SHANGHAI, Jul 14 (SMM) — This is a roundup of global macroeconomic news last night and what is expected today.
The US dollar climbed to a 5-day high against a basket of currencies on Tuesday after data showed US inflation data for June coming in hotter than expected, raising the prospect that inflationary concerns are set to linger.
US consumer prices rose by the most in 13 years in June amid supply constraints and a continued rebound in the costs of travel-related services from pandemic-depressed levels as the economic recovery gathered momentum.
″(This was) clearly an upside surprise. It will make (Federal Reserve Chairman Jerome) Powell's testimony on Capitol Hill tomorrow a much trickier exercise than it would've otherwise been given that it will put some additional pressure on the ‘transitory’ narrative,” said Michael Brown, senior analyst at payments firm Caxton in London.
“FX reaction is as one would expect given an upside surprise, with the dollar rallying across the board in line with the sharp rise in Treasury yields,” said Brown.
Traders are looking forward to Powell testifying before Congress on Wednesday and Thursday for any signals on the timing of potential U.S. tapering.
Powell has repeatedly stated that higher inflation will be transitory, noting that he expected supply chains to normalize and adapt. Treasury Secretary Janet Yellen shares that view.
The dollar index, which measures the greenback against a basket of six currencies, was 0.59% higher at 92.762, its highest since July 8. The index is just shy of the three-month high of 92.844 touched last week.
On Wall Street, US stock index futures were flat in overnight trading on Tuesday, after the major averages finished in the red, weighed down by inflation fears.
Futures contracts tied to the Dow Jones Industrial Average rose 9 points. S&P 500 and Nasdaq 100 futures were also slightly higher.
The Dow closed the regular trading session down 107 points, or 0.3%. The decline came a day after the Dow closed at a record. The S&P and Nasdaq Composite hit all-time highs on Tuesday before giving back those gains and ultimately closing lower. The S&P 500 dipped 0.35%, while the Nasdaq Composite shed 0.38%, each posting their first negative session in three.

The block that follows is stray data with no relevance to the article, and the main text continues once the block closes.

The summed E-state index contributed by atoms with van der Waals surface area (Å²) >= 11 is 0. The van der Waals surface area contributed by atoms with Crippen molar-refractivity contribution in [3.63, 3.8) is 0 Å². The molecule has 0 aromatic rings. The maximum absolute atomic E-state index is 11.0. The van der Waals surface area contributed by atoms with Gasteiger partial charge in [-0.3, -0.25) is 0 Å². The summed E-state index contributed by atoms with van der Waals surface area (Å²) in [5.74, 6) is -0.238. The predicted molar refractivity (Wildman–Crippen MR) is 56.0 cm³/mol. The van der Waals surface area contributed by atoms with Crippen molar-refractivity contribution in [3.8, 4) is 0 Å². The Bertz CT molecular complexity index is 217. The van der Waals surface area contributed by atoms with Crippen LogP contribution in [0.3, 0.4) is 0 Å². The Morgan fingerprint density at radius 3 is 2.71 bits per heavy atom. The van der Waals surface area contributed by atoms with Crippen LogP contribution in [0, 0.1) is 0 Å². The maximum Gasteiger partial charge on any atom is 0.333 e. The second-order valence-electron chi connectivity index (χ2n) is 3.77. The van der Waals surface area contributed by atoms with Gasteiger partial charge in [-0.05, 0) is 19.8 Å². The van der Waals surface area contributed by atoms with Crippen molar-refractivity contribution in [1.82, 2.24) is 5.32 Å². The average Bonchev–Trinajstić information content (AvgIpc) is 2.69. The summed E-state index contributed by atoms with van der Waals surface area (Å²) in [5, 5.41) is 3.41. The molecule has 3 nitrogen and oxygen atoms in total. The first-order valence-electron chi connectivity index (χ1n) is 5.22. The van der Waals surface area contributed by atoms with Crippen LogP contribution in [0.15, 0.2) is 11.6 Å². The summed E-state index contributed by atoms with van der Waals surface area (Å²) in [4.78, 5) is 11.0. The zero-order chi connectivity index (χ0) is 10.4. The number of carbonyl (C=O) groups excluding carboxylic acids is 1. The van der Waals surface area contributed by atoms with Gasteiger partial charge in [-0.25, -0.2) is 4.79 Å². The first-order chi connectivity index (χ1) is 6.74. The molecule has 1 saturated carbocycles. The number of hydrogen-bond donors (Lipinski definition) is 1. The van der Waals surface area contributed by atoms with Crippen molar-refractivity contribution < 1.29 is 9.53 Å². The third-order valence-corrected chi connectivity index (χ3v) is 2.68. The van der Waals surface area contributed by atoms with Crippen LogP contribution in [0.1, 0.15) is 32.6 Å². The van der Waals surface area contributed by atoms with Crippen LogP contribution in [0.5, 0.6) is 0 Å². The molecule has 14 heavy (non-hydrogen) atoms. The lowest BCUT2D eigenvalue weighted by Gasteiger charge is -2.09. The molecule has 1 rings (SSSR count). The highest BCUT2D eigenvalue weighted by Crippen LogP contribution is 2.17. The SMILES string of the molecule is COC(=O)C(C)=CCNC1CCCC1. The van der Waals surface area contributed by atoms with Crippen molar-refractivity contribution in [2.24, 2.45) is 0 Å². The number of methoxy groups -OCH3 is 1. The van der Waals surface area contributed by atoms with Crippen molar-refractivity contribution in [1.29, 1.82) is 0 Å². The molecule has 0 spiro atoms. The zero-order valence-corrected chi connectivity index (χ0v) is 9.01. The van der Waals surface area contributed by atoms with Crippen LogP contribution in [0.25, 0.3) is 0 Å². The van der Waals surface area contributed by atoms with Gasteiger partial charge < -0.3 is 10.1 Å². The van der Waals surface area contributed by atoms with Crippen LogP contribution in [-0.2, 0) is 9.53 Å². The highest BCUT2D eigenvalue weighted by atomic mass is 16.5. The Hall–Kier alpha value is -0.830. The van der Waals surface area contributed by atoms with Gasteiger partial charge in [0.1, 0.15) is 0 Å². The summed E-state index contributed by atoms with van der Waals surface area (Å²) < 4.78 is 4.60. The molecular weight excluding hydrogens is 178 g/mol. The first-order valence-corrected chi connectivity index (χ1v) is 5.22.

The decline came after the Labor Department said inflation last month advanced at its fastest pace in nearly 13 years. The consumer price index jumped 5.4% from a year earlier, which was above expectations of a 5% increase, according to economists surveyed by Dow Jones. However, since a significant portion of the overall increase came from a jump in used car prices, some were quick to say the inflation will likely be transitory.
Amid a down day on Wall Street, the S&P 500 tech sector bucked the negative trend and closed at a fresh all-time high. The 10 other S&P sectors dipped, with real estate leading the losses.
Oil rose on Tuesday, recovering from the previous day’s drop, as expectations of further declines in US crude inventories outweighed fears that spreading Covid-19 variants could derail a global economic recovery.
Brent crude for September climbed 8 cents, or 0.1%, to $75.24 per barrel, after losing 0.5% on Monday. US West Texas Intermediate crude for August was at $73.93 a barrel, down 17 cents, or 0.2%, having fallen 0.6% the previous day.
“Optimism about tight supply and declining U.S. crude stockpiles lent support,” said Toshitaka Tazawa, an analyst at commodities broker Fujitomi Co, adding that bullish global equities also helped boost risk appetite among investors.
“Still, growing concerns over a spike in Covid-19 infection cases worldwide and uncertainty over production plans by OPEC+ will likely limit gains,” he added.
US crude inventories were expected to fall for an eighth consecutive week, while gasoline stocks also declined, a preliminary Reuters poll showed on Monday.
Gold was little changed on Tuesday as a firmer dollar offset support from bets that the Federal Reserve was unlikely to respond with immediate monetary tightening after US consumer prices rose by the most in 13 years last month.
Spot gold was steady at $1,806.64 per ounce by 2:11 p.m. ET. US gold futures settled up 0.2% at $1,809.90.
The closely-watched US consumer price index (CPI) increased 0.9% last month, compared with a forecast for a 0.5% uptick by economists polled by Reuters.
But analysts said the data was unlikely to trigger a swift monetary policy tightening response from the Fed, providing some support to gold.
“It's going to take a string of these hotter numbers on the inflation readings to move the needle for the Fed. One month's reading is not going to do it,” said Jim Wyckoff, senior analyst with Kitco Metals, adding that the Fed would also take employment and growth readings into account.
Still, markets will now eye Fed Chairman Jerome Powell's testimony before Congress on Wednesday and Thursday for any hints on the central bank's monetary policy outlook.
US PPI annual rate in June and EIA crude oil inventory change in the US as of July 9 will be released today.